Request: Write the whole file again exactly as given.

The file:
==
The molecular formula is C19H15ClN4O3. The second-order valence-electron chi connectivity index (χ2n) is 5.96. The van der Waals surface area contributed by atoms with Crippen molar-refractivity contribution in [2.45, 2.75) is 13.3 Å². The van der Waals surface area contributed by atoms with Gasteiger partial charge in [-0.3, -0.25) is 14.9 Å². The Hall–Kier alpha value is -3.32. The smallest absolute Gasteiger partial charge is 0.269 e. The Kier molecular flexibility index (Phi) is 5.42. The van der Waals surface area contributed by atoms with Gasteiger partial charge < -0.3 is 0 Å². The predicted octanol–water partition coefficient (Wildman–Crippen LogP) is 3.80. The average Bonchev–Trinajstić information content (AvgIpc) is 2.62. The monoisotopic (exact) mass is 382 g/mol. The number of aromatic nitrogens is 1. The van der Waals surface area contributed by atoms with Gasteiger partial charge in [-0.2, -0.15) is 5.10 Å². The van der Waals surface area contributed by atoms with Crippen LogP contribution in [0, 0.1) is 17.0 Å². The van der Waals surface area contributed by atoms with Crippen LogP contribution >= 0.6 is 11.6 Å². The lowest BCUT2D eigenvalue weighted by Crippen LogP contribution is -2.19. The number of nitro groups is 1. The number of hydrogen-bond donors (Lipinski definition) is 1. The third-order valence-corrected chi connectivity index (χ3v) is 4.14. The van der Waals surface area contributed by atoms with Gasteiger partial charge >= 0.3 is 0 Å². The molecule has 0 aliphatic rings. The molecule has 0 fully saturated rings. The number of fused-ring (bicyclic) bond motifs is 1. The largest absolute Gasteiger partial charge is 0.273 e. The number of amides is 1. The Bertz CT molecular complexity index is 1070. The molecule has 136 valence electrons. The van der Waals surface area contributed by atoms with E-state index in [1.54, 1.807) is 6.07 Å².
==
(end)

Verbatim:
The molecular formula is C19H15ClN4O3. The second-order valence-electron chi connectivity index (χ2n) is 5.96. The van der Waals surface area contributed by atoms with Crippen molar-refractivity contribution in [2.45, 2.75) is 13.3 Å². The van der Waals surface area contributed by atoms with Gasteiger partial charge in [-0.3, -0.25) is 14.9 Å². The Hall–Kier alpha value is -3.32. The smallest absolute Gasteiger partial charge is 0.269 e. The Kier molecular flexibility index (Phi) is 5.42. The van der Waals surface area contributed by atoms with Gasteiger partial charge < -0.3 is 0 Å². The predicted octanol–water partition coefficient (Wildman–Crippen LogP) is 3.80. The average Bonchev–Trinajstić information content (AvgIpc) is 2.62. The monoisotopic (exact) mass is 382 g/mol. The number of aromatic nitrogens is 1. The van der Waals surface area contributed by atoms with Gasteiger partial charge in [-0.2, -0.15) is 5.10 Å². The van der Waals surface area contributed by atoms with Crippen LogP contribution in [0, 0.1) is 17.0 Å². The van der Waals surface area contributed by atoms with Crippen LogP contribution >= 0.6 is 11.6 Å². The lowest BCUT2D eigenvalue weighted by Crippen LogP contribution is -2.19. The number of nitro groups is 1. The number of hydrogen-bond donors (Lipinski definition) is 1. The third-order valence-corrected chi connectivity index (χ3v) is 4.14. The van der Waals surface area contributed by atoms with Gasteiger partial charge >= 0.3 is 0 Å². The molecule has 0 aliphatic rings. The molecule has 0 fully saturated rings. The number of fused-ring (bicyclic) bond motifs is 1. The largest absolute Gasteiger partial charge is 0.273 e. The number of amides is 1. The Bertz CT molecular complexity index is 1070. The molecule has 136 valence electrons. The van der Waals surface area contributed by atoms with E-state index in [1.54, 1.807) is 6.07 Å².